Execution for juvenile crime: legal but controversial

Unless Georgia's governor intervenes, a man faces death penalty today for rape and murder as 17-year-old.

When Alexander Williams' mom testified at her son's trial, she recalled that he liked to read comic books. His girlfriend remembered that he was nice to her when they went roller skating. Nowhere was there testimony about a childhood that allegedly included beatings and, possibly, sexual abuse from his father - events that might have had some bearing on why he, as a 17-year-old, raped and killed a 16-year-old girl.

Tomorrow, Williams, 32, is scheduled for execution unless Georgia gives him last-minute clemency. No matter what happens, the Williams case has reopened the debate over executing people who committed crimes as juveniles.

In addition, some legislatures are now reconsidering the death penalty for minors in the wake of an Illinois study critical of its own executions. And, in hearings, psychologists are telling legislatures that new scientific research indicates that adolescents are not fully mentally developed until the age of 18.

"It is a convergence of issues - legal, international and scientific - that have caused legislators and policy makers throughout the nation to reconsider if it is a just thing to execute someone for a crime committed under the age of 18," says Stephen Harper of the Juvenile Death Penalty Initiative in Washington, D.C.

In addition to Williams, there are four other juvenile offenders facing imminent execution as they have exhausted their legal appeals. If all five are executed, it would be the most in any year. A near-record of 82 adolescent offenders are waiting on death rows around the country.

Waiting on Supreme Court

This week, proponents of abolishing the death penalty for juvenile offenders will be watching the Supreme Court closely as it hears arguments regarding the death penalty and the mentally retarded. "If the Supreme Court came out in favor of a prohibition on executing the mentally retarded, I would want to read that language carefully to see if there is any language we can use," says Robert Hirshon, the president of the American Bar Association.

The ABA takes no position on the death penalty, but objects to executing individuals who committed crimes as minors.

"Our society recognizes that juveniles are less mature, less able to exercise good judgment, more susceptible to environmental influence, so they are less culpable than adults," says Mr. Hirshon. "To the extent that mentally retarded individuals have some of the same attributes, some of the same arguments can be made. So the words of the court's opinion will be very important in providing lawyers with what it's thinking about juvenile executions."

However, in 1989, the court ruled that the death penalty for adolescents over 16 years-of-age was legal. Countering arguments that someone who is not old enough to drive, vote, or drink should not be eligible for the death penalty, Justice Antonin Scalia wrote, "It is absurd to think that one must be mature enough to drive carefully, to drink responsibly, or to vote intelligently, in order to understand that murdering another human being is profoundly wrong...."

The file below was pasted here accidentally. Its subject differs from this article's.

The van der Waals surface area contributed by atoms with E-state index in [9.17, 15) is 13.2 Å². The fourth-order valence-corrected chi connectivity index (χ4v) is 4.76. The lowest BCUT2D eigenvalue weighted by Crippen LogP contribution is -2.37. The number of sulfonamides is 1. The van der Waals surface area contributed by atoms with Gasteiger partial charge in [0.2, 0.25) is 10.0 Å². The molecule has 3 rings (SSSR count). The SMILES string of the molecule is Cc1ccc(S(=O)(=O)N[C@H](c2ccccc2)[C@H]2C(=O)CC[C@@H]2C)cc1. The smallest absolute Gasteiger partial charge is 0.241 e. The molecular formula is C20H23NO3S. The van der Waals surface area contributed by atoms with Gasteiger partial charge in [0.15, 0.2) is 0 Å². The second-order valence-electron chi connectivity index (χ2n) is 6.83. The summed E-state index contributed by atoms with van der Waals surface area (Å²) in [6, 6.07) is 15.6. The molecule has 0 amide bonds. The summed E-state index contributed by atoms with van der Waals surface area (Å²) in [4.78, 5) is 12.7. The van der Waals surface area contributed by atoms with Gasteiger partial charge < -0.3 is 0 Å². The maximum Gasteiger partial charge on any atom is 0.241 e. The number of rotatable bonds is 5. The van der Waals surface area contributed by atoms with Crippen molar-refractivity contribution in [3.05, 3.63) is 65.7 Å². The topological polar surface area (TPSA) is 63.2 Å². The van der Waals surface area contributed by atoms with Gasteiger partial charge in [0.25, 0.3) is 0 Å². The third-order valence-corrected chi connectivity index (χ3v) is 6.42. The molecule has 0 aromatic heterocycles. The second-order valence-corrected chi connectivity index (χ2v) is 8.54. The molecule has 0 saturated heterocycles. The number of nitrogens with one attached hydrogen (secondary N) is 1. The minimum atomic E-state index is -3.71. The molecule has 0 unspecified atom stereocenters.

Opponents of making changes contend it should be up to juries, weighing all the evidence, to determine whether an adolescent knows the difference between right and wrong.

"No one disputes that some 16-and 17- year-olds are more mature than some 25- year-old murderers," says Dudley Sharp, resource director for Justice For All, an advocacy group based in Houston, Texas. "I see no reason why a jury shouldn't have some of those cases."

Some states consider ban

However, there are now five states - Arizona, Indiana, Kentucky, Florida, and Missouri - which are considering ending the death penalty for juvenile offenders. Some of these are surprising since they are from conservative states, which have a law-and-order bent to their legislatures.

Earlier this month in Indiana, antiadolescent death penalty legislation passed its Senate by a 40 to 8 vote.

Paula Sites of the Indiana Public Defender Counsel in Indianapolis says that one of the deciding factors in getting the legislation through the senate was testimony about youth brain development.

"There is new medical research that shows impulse control, judgment, and understanding of risk-taking doesn't take place until aged 18," she says.

Burden of scientific proof

However, Mr. Sharp says brain science is not that accurate in determining maturity. "There is no computer that can decide everything," he says.

In fact, he is skeptical of many defense claims that are made regarding clients.

For example, he is doubtful of child abuse claims in the case of Alexander Williams, the Georgia juvenile on death row. "It is merely alleged he was immature and abused," he says. "I have no idea if it's true."

But lawyers familiar with Williams call him a very disturbed individual. (Neither the Georgia Attorney General's office nor the prosecutor in the case returned phone calls.)

"There is no question he suffers from delusions," says a lawyer involved in the case. "They are going to have to give him drugs so he's aware enough to be put to death."

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